The Indian Analyst

South Indian Inscriptions







List of Plates





The Discovery of the Vakatakas

Vakataka Chronology

The Home of The Vakatakas

Early Rulers

The Main Branch

The Vatsagulma Branch





Architecture, Sculpture and Painting

Texts And Translations  

Inscriptions of The Main Branch

Inscriptions of The Feudatories of The Main Branch

Inscriptions of The Vatsagulma Branch

Inscriptions of The Ministers And Feudatories of The Vatsagulma Branch


Other South-Indian Inscriptions 

Volume 1

Volume 2

Volume 3

Vol. 4 - 8

Volume 9

Volume 10

Volume 11

Volume 12

Volume 13

Volume 14

Volume 15

Volume 16

Volume 17

Volume 18

Volume 19

Volume 20

Volume 22
Part 1

Volume 22
Part 2

Volume 23

Volume 24

Volume 26

Volume 27





Annual Reports 1935-1944

Annual Reports 1945- 1947

Corpus Inscriptionum Indicarum Volume 2, Part 2

Corpus Inscriptionum Indicarum Volume 7, Part 3

Kalachuri-Chedi Era Part 1

Kalachuri-Chedi Era Part 2

Epigraphica Indica

Epigraphia Indica Volume 3

Indica Volume 4

Epigraphia Indica Volume 6

Epigraphia Indica Volume 7

Epigraphia Indica Volume 8

Epigraphia Indica Volume 27

Epigraphia Indica Volume 29

Epigraphia Indica Volume 30

Epigraphia Indica Volume 31

Epigraphia Indica Volume 32

Paramaras Volume 7, Part 2

Śilāhāras Volume 6, Part 2

Vākāṭakas Volume 5

Early Gupta Inscriptions

Archaeological Links

Archaeological-Survey of India





...THESE plates were discovered, in 1940, in the possession of one Baburao Madhavrao Athole, Mokasdar of Jāmb, a village, about 7 miles north by east of Hiṅgaṇghāṭ, in the Hiṅgaṇghāṭ tahsil of the Wardhā District in Vidarbha. They were edited by me with facsimiles in the Epigraphia Indica, Vol. XXVI, pp. 155 f. They are edited here from the same facsimiles.

..The copper-plates are four in number, each measuring 8” by 4. 11”. The first and fourth plates are inscribed on one side only, and the remaining two on both the sides. When the plates were first seen by me, they were held together by a ring, but its ends were neither joined by a pin nor soldered. The seal which it must have carried is not forthcoming now. All the plates are in a good state of preservation, and consequently there is no uncertainty in the reading anywhere. The weight of the four plates is 185 tōlās and that of the ring is 16 tōlās.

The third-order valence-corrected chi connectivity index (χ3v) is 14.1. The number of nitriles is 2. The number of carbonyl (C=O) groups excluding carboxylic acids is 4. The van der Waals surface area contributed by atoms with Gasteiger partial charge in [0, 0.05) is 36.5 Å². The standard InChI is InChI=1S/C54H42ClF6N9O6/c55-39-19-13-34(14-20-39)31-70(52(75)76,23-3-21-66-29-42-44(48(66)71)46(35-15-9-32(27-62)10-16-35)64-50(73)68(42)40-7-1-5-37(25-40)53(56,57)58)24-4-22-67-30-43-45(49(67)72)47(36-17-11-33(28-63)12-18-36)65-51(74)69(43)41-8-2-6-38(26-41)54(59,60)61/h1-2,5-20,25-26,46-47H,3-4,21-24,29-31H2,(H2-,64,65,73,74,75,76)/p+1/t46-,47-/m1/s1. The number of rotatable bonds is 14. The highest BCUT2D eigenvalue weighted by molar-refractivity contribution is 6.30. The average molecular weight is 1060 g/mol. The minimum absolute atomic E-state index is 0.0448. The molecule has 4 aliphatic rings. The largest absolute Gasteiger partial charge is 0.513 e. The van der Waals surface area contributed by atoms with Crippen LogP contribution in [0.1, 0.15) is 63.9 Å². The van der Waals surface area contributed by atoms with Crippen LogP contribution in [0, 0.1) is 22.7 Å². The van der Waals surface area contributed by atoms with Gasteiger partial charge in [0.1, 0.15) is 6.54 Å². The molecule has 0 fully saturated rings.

... The record consists of 36 lines, six being written on each inscribed face of the four plates. The characters are of the box-headed variety. The following peculiarities may be noticed:−The box is in some cases fixed to the back of j, instead of being added at the top (cf. mahārāja- in lines 7 and 8 ); in some cases the box is not added at all (cf. mahārāja- in line 14); the sign of the upadhmānīya which occurs in lines 13, 15 and 33 has in all cases a box added at the top which is not noticed in other records; final m, which is seen in a smaller size, has a box-head in siddham, but not in drishṭam, both in line 1 ; the medial an is bipartite everywhere; kh is without a loop (cf. khanaka-, line 27 and likhita- line 36); the lingual is distinguished from d in daṇḍa, line 11, but not in Maṇḍuki-, line 18 and kauṇḍinya in line 19; the subscript t is in some cases looped; finally, single and double dots are used here and there to denote punctuation, which is redundant in most cases.

... The language is Sanskrit, and except for an imprecatory verse in lines 34-35, the record is in prose throughout. As regards orthography, we find that consonants are reduplicated before and after r as in parākkram-, line 5, and mūrddh-, line 6; th is reduplicated before y in Bhāgīratthy-, line 6, and visarga before p is changed to upadhmānīya in lines 13, 15 and 33.

...The record opens with the word dṛishṭam, ‘seen’. The plates were issued by Pravarasēna II of the Vākāṭaka dynasty from Nandivardhana. In the introductory portion of the grant his genealogy is traced from Samrāṭ Pravarasēna I, the Mahārāja of the Vākāṭaka (dynasty). He belonged to the Vishṇuvṛiddha gōtra and performed several Vedic sacrifices such as Agnishṭoma, Aptōryāma, Ukthya, Shoḍaśin, Atirātra, Vājapēya, Bṛihaspatisava and Sādyaskra as well as four Aśvamēdhas. He was succeeded by his grandson Rudrasēna I, the son of Gautamīputra from the daughter of Bhavanāga, the Mahārāja of the Bhāraśivas. The royal family of the Bhāraśivas is said to have been created by the god Śiva who was pleased by their carrying his liṅga on their shoulders. They performed ten Aśvamēdhas and were crowned with the water of the Bhāgīrathī (Gaṅga) which they had obtained by their valour. Mahārāja Rudrasēna I was a fervent devotee of Svāmi-Mahābhairava He was succeeded by his son Mahārāja Pṛithivīshēṇa (I), who was a fervent devotee of Mahēśvara. He was endowed with several noble qualities and ruled for a long time, having sons and grandsons as well as a large army and a treasure which had been accumulateing for a hundred years. His son was Mahārāja Rudrasēna II, who is said to have acquired

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